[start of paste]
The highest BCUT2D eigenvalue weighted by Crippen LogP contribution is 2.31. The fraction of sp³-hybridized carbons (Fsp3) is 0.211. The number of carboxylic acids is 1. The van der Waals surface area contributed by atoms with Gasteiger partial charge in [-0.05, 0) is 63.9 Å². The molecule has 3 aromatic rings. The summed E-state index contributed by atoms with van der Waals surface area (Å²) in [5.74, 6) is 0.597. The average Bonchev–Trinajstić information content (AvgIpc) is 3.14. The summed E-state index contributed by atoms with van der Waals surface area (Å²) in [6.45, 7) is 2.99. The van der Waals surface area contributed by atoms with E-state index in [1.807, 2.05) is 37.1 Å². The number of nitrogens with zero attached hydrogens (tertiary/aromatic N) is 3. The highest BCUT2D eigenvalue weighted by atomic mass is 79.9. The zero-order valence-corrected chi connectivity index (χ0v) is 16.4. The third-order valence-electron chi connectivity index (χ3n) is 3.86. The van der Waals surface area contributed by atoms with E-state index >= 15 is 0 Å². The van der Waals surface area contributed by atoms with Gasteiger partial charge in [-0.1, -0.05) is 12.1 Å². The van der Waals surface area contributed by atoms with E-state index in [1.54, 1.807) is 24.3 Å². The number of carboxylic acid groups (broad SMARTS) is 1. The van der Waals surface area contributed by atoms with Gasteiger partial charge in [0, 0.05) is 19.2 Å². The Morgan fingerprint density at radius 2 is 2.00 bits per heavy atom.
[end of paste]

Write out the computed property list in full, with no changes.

The highest BCUT2D eigenvalue weighted by Crippen LogP contribution is 2.31. The fraction of sp³-hybridized carbons (Fsp3) is 0.211. The number of carboxylic acids is 1. The van der Waals surface area contributed by atoms with Gasteiger partial charge in [-0.05, 0) is 63.9 Å². The molecule has 3 aromatic rings. The summed E-state index contributed by atoms with van der Waals surface area (Å²) in [5.74, 6) is 0.597. The average Bonchev–Trinajstić information content (AvgIpc) is 3.14. The summed E-state index contributed by atoms with van der Waals surface area (Å²) in [6.45, 7) is 2.99. The van der Waals surface area contributed by atoms with E-state index in [1.807, 2.05) is 37.1 Å². The number of nitrogens with zero attached hydrogens (tertiary/aromatic N) is 3. The highest BCUT2D eigenvalue weighted by atomic mass is 79.9. The zero-order valence-corrected chi connectivity index (χ0v) is 16.4. The third-order valence-electron chi connectivity index (χ3n) is 3.86. The van der Waals surface area contributed by atoms with E-state index >= 15 is 0 Å². The van der Waals surface area contributed by atoms with Gasteiger partial charge in [-0.1, -0.05) is 12.1 Å². The van der Waals surface area contributed by atoms with E-state index in [1.54, 1.807) is 24.3 Å². The number of carboxylic acid groups (broad SMARTS) is 1. The van der Waals surface area contributed by atoms with Gasteiger partial charge in [0, 0.05) is 19.2 Å². The Morgan fingerprint density at radius 2 is 2.00 bits per heavy atom.